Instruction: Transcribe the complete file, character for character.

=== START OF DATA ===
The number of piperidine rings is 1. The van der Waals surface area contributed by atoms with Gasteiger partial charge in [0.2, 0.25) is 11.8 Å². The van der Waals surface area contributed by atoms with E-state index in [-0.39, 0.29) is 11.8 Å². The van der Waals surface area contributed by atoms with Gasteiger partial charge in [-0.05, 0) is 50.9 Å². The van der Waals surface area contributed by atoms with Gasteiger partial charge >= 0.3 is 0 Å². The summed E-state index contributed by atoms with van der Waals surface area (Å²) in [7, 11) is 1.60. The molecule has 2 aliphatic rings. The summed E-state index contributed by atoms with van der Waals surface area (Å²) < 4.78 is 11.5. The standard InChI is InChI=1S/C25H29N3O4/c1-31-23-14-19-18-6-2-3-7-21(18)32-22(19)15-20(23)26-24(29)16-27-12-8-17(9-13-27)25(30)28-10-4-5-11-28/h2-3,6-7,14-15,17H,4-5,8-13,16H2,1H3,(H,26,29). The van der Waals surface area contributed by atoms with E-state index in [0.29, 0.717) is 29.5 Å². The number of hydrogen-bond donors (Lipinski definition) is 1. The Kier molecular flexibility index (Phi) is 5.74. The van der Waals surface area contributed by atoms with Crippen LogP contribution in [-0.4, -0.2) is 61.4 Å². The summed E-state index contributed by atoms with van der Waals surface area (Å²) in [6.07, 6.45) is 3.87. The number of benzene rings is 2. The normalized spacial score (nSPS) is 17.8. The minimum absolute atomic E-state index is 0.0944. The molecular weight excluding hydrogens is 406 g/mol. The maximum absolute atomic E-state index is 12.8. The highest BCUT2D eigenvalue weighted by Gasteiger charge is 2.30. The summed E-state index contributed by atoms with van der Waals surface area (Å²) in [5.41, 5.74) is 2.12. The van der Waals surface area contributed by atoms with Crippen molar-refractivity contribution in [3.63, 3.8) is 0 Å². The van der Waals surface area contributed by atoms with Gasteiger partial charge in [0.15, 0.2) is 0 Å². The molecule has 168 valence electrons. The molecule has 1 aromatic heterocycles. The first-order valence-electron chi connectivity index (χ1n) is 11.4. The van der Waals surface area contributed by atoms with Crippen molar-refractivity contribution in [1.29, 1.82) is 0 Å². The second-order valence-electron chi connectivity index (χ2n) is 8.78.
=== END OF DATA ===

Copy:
The number of piperidine rings is 1. The van der Waals surface area contributed by atoms with Gasteiger partial charge in [0.2, 0.25) is 11.8 Å². The van der Waals surface area contributed by atoms with E-state index in [-0.39, 0.29) is 11.8 Å². The van der Waals surface area contributed by atoms with Gasteiger partial charge in [-0.05, 0) is 50.9 Å². The van der Waals surface area contributed by atoms with Gasteiger partial charge >= 0.3 is 0 Å². The summed E-state index contributed by atoms with van der Waals surface area (Å²) in [7, 11) is 1.60. The molecule has 2 aliphatic rings. The summed E-state index contributed by atoms with van der Waals surface area (Å²) < 4.78 is 11.5. The standard InChI is InChI=1S/C25H29N3O4/c1-31-23-14-19-18-6-2-3-7-21(18)32-22(19)15-20(23)26-24(29)16-27-12-8-17(9-13-27)25(30)28-10-4-5-11-28/h2-3,6-7,14-15,17H,4-5,8-13,16H2,1H3,(H,26,29). The van der Waals surface area contributed by atoms with E-state index in [0.29, 0.717) is 29.5 Å². The number of hydrogen-bond donors (Lipinski definition) is 1. The Kier molecular flexibility index (Phi) is 5.74. The van der Waals surface area contributed by atoms with Crippen LogP contribution in [-0.4, -0.2) is 61.4 Å². The summed E-state index contributed by atoms with van der Waals surface area (Å²) in [6.07, 6.45) is 3.87. The number of benzene rings is 2. The normalized spacial score (nSPS) is 17.8. The minimum absolute atomic E-state index is 0.0944. The molecular weight excluding hydrogens is 406 g/mol. The maximum absolute atomic E-state index is 12.8. The highest BCUT2D eigenvalue weighted by Gasteiger charge is 2.30. The summed E-state index contributed by atoms with van der Waals surface area (Å²) in [5.41, 5.74) is 2.12. The van der Waals surface area contributed by atoms with Crippen molar-refractivity contribution in [3.63, 3.8) is 0 Å². The van der Waals surface area contributed by atoms with Gasteiger partial charge in [0.15, 0.2) is 0 Å². The molecule has 168 valence electrons. The molecule has 1 aromatic heterocycles. The first-order valence-electron chi connectivity index (χ1n) is 11.4. The van der Waals surface area contributed by atoms with Crippen molar-refractivity contribution in [1.29, 1.82) is 0 Å². The second-order valence-electron chi connectivity index (χ2n) is 8.78.